This is a guest post by Hannah. Hannah is a writer and activist in sunny London town. She blogs about gender, disability, and whatever else is sticking in her teeth, over at give the feminist a cigarette.
Being a UK lady-blogger and reading predominantly US blogs, when reading about abortion in the States, you succumb to a feeling of intense relief and – it has to be admitted – insufferable smugness.
“Oh, you wacky Americans, with your testifying foetuses and ‘forcible rape’ clauses! Your Hyde Amendment and your clinic bomb attacks! Thank heavens,” we sigh, “that we live in such an reproductive-rights-loving climate where religion does not dictate what happens in our baby-makers. Sure, it’s not exactly an abortion-on-demand paradise round here, what with two doctors having to agree that continuing your pregnancy will send you mad, bad or sad before they’ll sign you off for the prodedure. Sure, we have oddball MP Nadine Dorries, who’s apparently trying to use her entire political career to reduce the abortion time limit and bring in abstinence-only sex ed, but she’s in a tiny minority, and abortion’s still legal in the UK, so what’s the problem? Everything’s fine, right?”
Well, yes, everything’s dandy – if you’re from mainland Britain. But in many parts of the UK, things are very different. The law is much more restrictive in the Channel Islands and the Isle of Man, where abortion provision is limited or even non-existent. In Northern Ireland, terminating a pregnancy is illegal in almost every circumstance (including where the pregnancy results from rape, or will cause serious illness). Women in Northern Ireland pay the same taxes as I do, the NHS operates in the same way there as it does here – and yet they are not entitled to this key aspect of health care.
Similarly, abortion remains illegal in the Republic of Ireland, except in notoriously fuzzily-defined circumstances: one of the plaintiffs in the recent ABC Case was suffering from a rare form of cancer which would have proved fatal had she continued the pregnancy – yet she was unable to find a single doctor who was willing to sanction an abortion.
They can, of course, nip across the water and have the procedure here. Which is super! If they can come up with the cash for flights, accommodation, and the abortion itself, at a moment’s notice! Which isn’t a big deal, right? I mean, who among us couldn’t lay their hands on anywhere up to £2,000 just like that? It wouldn’t be that traumatic to travel hundreds of miles from home – probably alone, because who could you tell? – to undergo a medical procedure in a strange city where you don’t know anyone. Right?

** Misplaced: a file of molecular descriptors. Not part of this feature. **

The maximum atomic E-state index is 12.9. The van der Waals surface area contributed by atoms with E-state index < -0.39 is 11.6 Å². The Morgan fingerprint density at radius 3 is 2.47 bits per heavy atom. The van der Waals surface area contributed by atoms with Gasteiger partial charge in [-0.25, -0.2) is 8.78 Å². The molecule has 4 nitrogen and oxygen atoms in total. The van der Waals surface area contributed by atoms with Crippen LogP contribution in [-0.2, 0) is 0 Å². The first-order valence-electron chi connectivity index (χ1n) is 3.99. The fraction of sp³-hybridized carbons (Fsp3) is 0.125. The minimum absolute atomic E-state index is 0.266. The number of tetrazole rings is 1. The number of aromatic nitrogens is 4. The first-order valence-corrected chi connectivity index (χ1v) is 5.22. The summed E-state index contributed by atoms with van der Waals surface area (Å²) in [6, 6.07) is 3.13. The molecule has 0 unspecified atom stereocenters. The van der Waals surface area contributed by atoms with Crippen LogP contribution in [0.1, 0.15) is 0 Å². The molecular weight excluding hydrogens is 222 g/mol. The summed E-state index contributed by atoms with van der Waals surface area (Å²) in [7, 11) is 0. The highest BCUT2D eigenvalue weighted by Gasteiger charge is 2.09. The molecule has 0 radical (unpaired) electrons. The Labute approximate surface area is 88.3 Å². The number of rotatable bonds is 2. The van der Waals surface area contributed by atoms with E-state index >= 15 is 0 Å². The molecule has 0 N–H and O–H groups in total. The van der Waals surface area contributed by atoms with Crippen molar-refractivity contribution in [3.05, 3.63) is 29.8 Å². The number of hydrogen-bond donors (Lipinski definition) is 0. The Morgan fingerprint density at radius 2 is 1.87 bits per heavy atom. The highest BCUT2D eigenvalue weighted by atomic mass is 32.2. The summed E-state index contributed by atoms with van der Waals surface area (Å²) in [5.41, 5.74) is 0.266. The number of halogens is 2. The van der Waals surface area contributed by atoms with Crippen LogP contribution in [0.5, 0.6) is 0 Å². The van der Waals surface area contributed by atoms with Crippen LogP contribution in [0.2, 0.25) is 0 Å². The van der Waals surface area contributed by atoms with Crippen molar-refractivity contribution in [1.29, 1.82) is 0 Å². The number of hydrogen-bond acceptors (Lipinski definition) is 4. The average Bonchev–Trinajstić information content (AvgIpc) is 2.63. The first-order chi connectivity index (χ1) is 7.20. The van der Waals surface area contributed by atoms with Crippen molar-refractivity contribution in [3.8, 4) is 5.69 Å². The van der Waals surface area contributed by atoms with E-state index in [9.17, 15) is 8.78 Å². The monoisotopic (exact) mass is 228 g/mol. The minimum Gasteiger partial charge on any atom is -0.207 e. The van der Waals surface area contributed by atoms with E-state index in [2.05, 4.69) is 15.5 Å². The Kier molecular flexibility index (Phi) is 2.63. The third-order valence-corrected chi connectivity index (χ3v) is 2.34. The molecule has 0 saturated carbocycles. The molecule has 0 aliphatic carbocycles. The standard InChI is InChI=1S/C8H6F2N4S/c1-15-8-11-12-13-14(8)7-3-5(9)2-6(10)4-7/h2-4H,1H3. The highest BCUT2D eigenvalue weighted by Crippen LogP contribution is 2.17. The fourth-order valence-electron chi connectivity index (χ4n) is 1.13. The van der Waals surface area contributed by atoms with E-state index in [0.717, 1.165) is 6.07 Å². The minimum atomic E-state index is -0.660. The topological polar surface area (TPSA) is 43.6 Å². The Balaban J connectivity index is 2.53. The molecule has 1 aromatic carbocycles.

Which is where I start to plug. Denizens of Feministe, I give you: the Abortion Support Network.
We are a tiny grassroots charity offering grants, accommodation, and support to women who are forced to travel from Ireland and Northern Ireland to access a safe abortion. We’re entirely volunteer-run, our budget is miniscule, and we’ve nearly run out of money once this year already – so if you have a spare pound/dollar/euro rattling around, feel free to throw it our way! Check out the events page for future get-togethers! And there are tons of ways you can help out, wherever you are – just give us a shout.
It never ceases to amaze me how little awareness there is in the UK about Irish/NI abortion law. So please, pass it on – tell your friends, retweet our pearls of wisdom, bring up the subject over Sunday lunch with the in-laws (“Hey there, Right-Wing Uncle Alan! Let’s talk fallopian tubes.”) – every little helps.
Thousands of women make this journey every year – at least 1,123 from NI in 2009, and 4,422 from the Republic. But it’s not the numbers that break my heart. It’s the individual stories. The mother of two who had recently migrated from Eastern Europe, who couldn’t speak English and was already struggling to make ends meet. The woman who couldn’t read, so had to ask a stranger to help her read our website. The woman with mental health problems who was suffering domestic violence.
“I cannot begin to describe how scared and alone and difficult it was for me, I can only imagine most women feel the same. Nobody wants to have to make a decision like this and for most they will never have to. I will forever feel grateful for the help and support I received. Thank you all so much.”
~ 37 year old mother of 3